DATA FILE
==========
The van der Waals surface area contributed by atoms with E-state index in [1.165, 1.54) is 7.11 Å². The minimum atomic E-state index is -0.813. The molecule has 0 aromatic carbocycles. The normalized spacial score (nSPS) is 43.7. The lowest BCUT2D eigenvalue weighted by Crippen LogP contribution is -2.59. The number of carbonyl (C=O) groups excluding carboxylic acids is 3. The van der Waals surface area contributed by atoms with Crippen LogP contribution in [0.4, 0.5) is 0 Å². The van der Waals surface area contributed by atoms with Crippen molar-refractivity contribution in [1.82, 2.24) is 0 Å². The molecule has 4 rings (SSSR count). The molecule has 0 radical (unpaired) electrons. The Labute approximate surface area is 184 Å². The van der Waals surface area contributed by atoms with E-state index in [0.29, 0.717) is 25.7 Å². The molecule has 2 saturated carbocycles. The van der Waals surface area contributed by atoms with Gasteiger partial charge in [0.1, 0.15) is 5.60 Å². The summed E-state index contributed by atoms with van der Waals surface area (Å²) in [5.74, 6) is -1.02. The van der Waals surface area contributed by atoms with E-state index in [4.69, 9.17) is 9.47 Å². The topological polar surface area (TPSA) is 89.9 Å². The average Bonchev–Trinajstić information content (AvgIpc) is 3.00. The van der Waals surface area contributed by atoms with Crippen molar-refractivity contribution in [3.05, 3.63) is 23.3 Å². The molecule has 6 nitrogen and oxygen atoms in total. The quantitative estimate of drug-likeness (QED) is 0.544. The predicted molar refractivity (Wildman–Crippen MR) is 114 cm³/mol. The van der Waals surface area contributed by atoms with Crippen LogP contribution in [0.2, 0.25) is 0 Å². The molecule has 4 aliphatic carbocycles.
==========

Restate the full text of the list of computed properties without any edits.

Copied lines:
The van der Waals surface area contributed by atoms with E-state index in [1.165, 1.54) is 7.11 Å². The minimum atomic E-state index is -0.813. The molecule has 0 aromatic carbocycles. The normalized spacial score (nSPS) is 43.7. The lowest BCUT2D eigenvalue weighted by Crippen LogP contribution is -2.59. The number of carbonyl (C=O) groups excluding carboxylic acids is 3. The van der Waals surface area contributed by atoms with Crippen LogP contribution in [0.4, 0.5) is 0 Å². The van der Waals surface area contributed by atoms with Crippen molar-refractivity contribution in [1.82, 2.24) is 0 Å². The molecule has 4 rings (SSSR count). The molecule has 0 radical (unpaired) electrons. The Labute approximate surface area is 184 Å². The van der Waals surface area contributed by atoms with E-state index in [0.29, 0.717) is 25.7 Å². The molecule has 2 saturated carbocycles. The van der Waals surface area contributed by atoms with Gasteiger partial charge in [0.1, 0.15) is 5.60 Å². The summed E-state index contributed by atoms with van der Waals surface area (Å²) in [5.74, 6) is -1.02. The van der Waals surface area contributed by atoms with E-state index in [4.69, 9.17) is 9.47 Å². The topological polar surface area (TPSA) is 89.9 Å². The average Bonchev–Trinajstić information content (AvgIpc) is 3.00. The van der Waals surface area contributed by atoms with Crippen molar-refractivity contribution in [3.05, 3.63) is 23.3 Å². The molecule has 6 nitrogen and oxygen atoms in total. The quantitative estimate of drug-likeness (QED) is 0.544. The predicted molar refractivity (Wildman–Crippen MR) is 114 cm³/mol. The van der Waals surface area contributed by atoms with Crippen LogP contribution in [0.2, 0.25) is 0 Å². The molecule has 4 aliphatic carbocycles.